The Emerita/us Title and Academic Senate Membership
All members of the Academic Senate continue to be Senate members after they retire. They retain their Senate voting rights and the right to hold Senate office and serve on Senate committees.
Senate members with the title Professor or Associate Professor automatically gain the right to the Emerita/us suffix upon retirement. At UCLA Senate members with other titles (e.g. Professor-in-Residence, Professor of Clinical Medicine) also qualify for the Emerita/us suffix upon retirement.
Academics who are not Senate members (e.g. Adjuncts, Clinical Professors) can apply for conferral of the “Emerita/us” suffix to use with their non-Senate titles. The criteria and procedures for conferral are summarized in Appendix 29 of the UCLA CALL (https://www.apo.ucla.edu/policies-forms/the-call/appendices/appendix-29-non-senate-emeritus-conferrals).
Four important notes:
--The Emerita/us title is an honorific title which in itself provides few actual privileges beyond the right to add “Emerita/us” to the job title held at the time of retirement. Most important professional rights often associated with the Emerita/us title actually emanate from continuing membership in the Academic Senate.
--Among the few tangible benefits emanating from conferral of the title are the inexpensive Emeriti parking permit and the right to apply for Emeriti Association membership. Both these benefits are automatic for members of the Academic Senate upon retirement.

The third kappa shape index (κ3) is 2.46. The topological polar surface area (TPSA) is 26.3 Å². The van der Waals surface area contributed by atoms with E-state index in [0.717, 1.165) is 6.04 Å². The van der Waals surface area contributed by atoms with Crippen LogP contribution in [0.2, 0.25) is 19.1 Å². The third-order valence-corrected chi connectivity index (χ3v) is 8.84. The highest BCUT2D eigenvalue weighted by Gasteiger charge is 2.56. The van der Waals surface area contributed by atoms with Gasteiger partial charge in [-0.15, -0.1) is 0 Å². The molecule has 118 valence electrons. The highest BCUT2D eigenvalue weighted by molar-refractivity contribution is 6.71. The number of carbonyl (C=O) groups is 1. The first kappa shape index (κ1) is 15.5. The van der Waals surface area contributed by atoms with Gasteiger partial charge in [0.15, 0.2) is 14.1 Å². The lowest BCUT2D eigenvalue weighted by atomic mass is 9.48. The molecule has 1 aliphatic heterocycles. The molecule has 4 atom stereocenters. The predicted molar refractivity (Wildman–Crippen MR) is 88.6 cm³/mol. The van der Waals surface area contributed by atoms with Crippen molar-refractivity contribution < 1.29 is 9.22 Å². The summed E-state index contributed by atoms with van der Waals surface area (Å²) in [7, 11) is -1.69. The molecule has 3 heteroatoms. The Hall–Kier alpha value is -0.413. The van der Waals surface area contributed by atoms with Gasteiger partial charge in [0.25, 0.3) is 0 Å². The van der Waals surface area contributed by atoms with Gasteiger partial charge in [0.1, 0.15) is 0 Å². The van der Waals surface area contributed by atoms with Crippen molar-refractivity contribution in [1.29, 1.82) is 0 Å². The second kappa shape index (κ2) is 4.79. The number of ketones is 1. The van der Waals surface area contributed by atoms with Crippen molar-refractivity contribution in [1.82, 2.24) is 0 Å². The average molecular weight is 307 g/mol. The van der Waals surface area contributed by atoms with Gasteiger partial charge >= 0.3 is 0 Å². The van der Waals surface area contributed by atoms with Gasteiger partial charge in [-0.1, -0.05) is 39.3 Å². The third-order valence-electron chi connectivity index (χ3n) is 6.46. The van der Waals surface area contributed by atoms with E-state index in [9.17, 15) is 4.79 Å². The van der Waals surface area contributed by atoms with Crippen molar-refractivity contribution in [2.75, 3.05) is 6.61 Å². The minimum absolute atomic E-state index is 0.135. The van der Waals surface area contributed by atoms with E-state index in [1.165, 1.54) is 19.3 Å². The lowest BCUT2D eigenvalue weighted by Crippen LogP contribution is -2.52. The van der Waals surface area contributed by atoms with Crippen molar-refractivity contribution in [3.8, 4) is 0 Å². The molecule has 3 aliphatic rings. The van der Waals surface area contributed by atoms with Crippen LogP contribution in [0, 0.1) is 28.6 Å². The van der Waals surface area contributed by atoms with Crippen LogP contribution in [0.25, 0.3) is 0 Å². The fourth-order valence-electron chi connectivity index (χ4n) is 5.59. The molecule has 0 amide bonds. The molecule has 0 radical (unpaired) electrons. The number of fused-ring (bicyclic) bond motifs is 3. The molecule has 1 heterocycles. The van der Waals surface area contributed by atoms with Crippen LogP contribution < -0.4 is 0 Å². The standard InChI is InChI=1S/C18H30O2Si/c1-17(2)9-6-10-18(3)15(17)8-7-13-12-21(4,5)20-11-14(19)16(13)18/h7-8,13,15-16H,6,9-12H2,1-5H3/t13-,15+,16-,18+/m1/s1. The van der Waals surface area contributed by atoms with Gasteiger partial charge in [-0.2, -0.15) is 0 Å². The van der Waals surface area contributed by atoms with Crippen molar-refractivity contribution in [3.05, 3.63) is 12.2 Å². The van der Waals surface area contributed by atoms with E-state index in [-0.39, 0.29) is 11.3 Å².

--Conferral of the Emerita/us title to non-Senate academics does not convey the rights of Senate membership; only those retired academics who were Senate members at the time they retired have those rights.
--The Emerita/us title is not required for a retired academic to be recalled to part-time academic service (see section below on Recall to Service).
Departmental Membership and Participation After Retirement
Retired Senate faculty – often referred to as “emeriti professors” -- continue to be listed on their departmental websites, often in a separate Emeriti listing. They also retain their departmental email addresses. Some departments provide time-limited and/or shared office space and some other basic services, though these depend on departmental resources and traditions.
At UCLA, emeriti professors have the right to receive notice of and participate in non-personnel departmental meetings but not the automatic right to vote. Some departments have extended the right to attend personnel meetings to emeriti and a few have extended the right to vote on personnel and/or policy matters. Check your department’s bylaws for details.
Emeriti professors can continue to serve on dissertation committees, as members or as chairs. You do not need to be recalled in order to serve on a dissertation committee.
Recall to Service
Retired UC academics -- whether or not they have the Emerita/us title -- can be recalled for teaching, research, administrative service or some combination of the three. These appointments can be either unpaid or paid; if the latter, then payment is limited to no more than 43 percent of your salary at retirement. The 43 percent limit includes all UC recall salary sources (teaching, research, administrative) and applies to any one month, not just the entire year. This includes summer months; there is no such thing as additional “summer ninths” for retired academics. If you exceed the 43 percent limit, then you may have to suspend your UC pension and other retiree benefits for the duration of the appointment. Paid recall appointments cannot begin until at least one month following retirement.
Approved Recall status is required if you teach a class, serve in an administrative capacity, or manage a research team or facility. This is true even if you are not being paid. Recall – paid or unpaid – is not just an administrative formality: it protects both you and the University (https://www.apo.ucla.edu/policies-forms/the-call/appendices/appendix-28-recall-appointments).